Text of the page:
Corporation’s Telecommunications Solutions Division or their authorized service
agents are permitted to service the unit.
•
If the power system requires servicing other than external battery or rectifier
replacement, isolate the unit first, as follows:
1
Unplug the AC supply cords from the AC power outlets.
2
Disconnect the external batteries, by switching off the battery circuit breakers.
EMC Compliance
•
Data Power Solutions may be used in close proximity to other electronic equipment
provided installation is carried out according to instructions in this manual.
However, proper installation and compliance with EMC standards does not
guarantee that the power system will not respond to electromagnetic disturbances, or
will not cause interference to other equipment in a particular installation.
•
Data Power Solutions comply with part 15 of the FCC (Federal Communications
Commission) rules. Operation is subject to the following two conditions:
1
This device may not cause harmful interference, and
2
This device must accept any interference received, including interference that
may cause undesired operation.
•
Changes or modifications to Data Power Solutions not approved by Eaton
Corporation could void FCC authority to operate that equipment.
•
Data Power Solutions have been tested and found to comply with the limits for a
Class B digital device, pursuant to part 15 of the FCC Rules. These limits are designed
to provide reasonable protection against harmful interference in a residential
installation. This equipment generates, uses, and can radiate radio frequency energy
and, if not installed and used in accordance with the instructions, may cause harmful
interference to radio communications. However, there is no guarantee that the
interference will not occur in a particular installation. If this equipment does cause
harmful interference to radio or television reception, which can be determined by
turning the equipment off and on, the user is encouraged to try to correct the
interference by one or more of the following measures:
Reorient or relocate the receiving antenna.
Increase the separation between the equipment and receiver.
Connect the equipment into an outlet on a circuit different from that to which the
receiver is connected.
Consult the dealer or an experienced radio/TV technician for help.
Copyright © 2005-2006 Eaton Corporation. All Rights Reserved.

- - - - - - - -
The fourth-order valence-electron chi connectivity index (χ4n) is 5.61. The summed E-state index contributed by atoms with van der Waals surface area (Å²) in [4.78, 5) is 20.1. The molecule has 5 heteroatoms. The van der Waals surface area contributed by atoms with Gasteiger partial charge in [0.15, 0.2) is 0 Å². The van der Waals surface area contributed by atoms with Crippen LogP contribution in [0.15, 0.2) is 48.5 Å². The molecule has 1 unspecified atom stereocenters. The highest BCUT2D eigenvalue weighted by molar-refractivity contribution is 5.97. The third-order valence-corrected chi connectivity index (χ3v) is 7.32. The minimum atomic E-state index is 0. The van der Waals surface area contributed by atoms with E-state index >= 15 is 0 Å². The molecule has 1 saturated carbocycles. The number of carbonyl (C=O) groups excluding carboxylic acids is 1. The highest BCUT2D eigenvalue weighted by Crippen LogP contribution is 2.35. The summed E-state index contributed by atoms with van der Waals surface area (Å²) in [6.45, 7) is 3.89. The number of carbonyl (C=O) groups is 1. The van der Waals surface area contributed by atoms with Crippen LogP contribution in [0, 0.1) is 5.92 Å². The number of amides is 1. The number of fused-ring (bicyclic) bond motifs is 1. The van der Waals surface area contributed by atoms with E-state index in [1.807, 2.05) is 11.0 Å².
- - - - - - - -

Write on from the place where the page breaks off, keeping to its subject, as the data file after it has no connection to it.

IPN 997-00012-41D
December 2006
2-5
Pre-Installation
Inspecting the Equipment and Reporting Damage
Unpack the power system and inspect it carefully for possible damage that may have
occurred while in transit.
Next, check the equipment against the packing list (supplied with the equipment) and
ensure that you have received the correct type of Access Power Rectifiers (either APR48 or
APU48).
Report any damage or incorrect shipment immediately, using a copy of the Equipment
Incident Report (at the back of this guide) to supply all relevant details. Fax the completed
form to your local Powerware DC product representative.
Keep the original packaging. You will need it if any equipment needs to be returned to your
local Powerware DC product representative.
2-6
Copyright © 2005-2006 Eaton Corporation. All Rights Reserved.
IPN 997-00012-41D
December 2006
Chapter 3
Installation
Overview
Topic
Page
Mounting the Power System
3-2
DC Installation Practices
3-3
Connecting the DC Load Cables
3-3
Installing the External Batteries (if applicable)
3-7
Connecting the Battery Cables (if applicable)
3-8
Installing the Battery Temperature Sensor (if batteries are fitted)
3-10
Connecting the Power System to the AC Supply
3-12
Copyright © 2005-2006 Eaton Corporation. All Rights Reserved.
IPN 997-00012-41D
December 2006
3-1
Installation
Mounting the Power System
Location and Environment
Data Power Solutions (rack-mounted and desktop versions) meet the safety and fire
enclosure requirements (as specified in AS/NZS 60950.1, EN 60950-1, IEC 60950-1 and
UL 60950-1).
•
Rack-Mounted Versions: APS3-05X and APS6-05X series power systems may be
mounted in 19-inch wide host equipment racks (enclosed or open type) securely bolted
to the floor.
•
Desktop Versions: APS3-06X series power systems may be positioned on any surface
that supports the weight of the power system.
The location must provide adequate airflow around the unit, (as per Clearance Requirements
below) in an atmosphere free from excessive dust, corrosive fumes, or conductive
contaminants.
Dust build-up within the DC power system may cause premature failure. In dusty
environments filter the ventilation air entering the equipment room. Ensure regular cleaning
of the air filters.
VRLA lead acid batteries can emit explosive gases and must be installed with adequate
ventilation. Refer to the battery manufacturer or supplier for advice on minimum ventilation
levels, or refer to Application Note AN0080 available from Eaton.
Clearance Requirements
All Data Power Solutions (rack-mounted and desktop versions) require the following
minimum clearances:
•
Front and Rear Clearance – 50 mm (2”) from walls and other equipment, required for
optimum system cooling and access.
•
Top and Bottom Clearance – None
Rack Installation (rack-mounted versions only)
"
#
APS3-05X and APS6-05X power systems come
pre-assembled with two 19-inch rack-mounting
brackets.
The two rack-mounting brackets can be moved
backwards and lined up with alternative
bracket-mounting holes, to provide greater
mounting flexibility. Ensure the same screws are
used.
2
1
3-2
Copyright © 2005-2006 Eaton Corporation. All Rights Reserved.
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December 2006
DC Installation Practices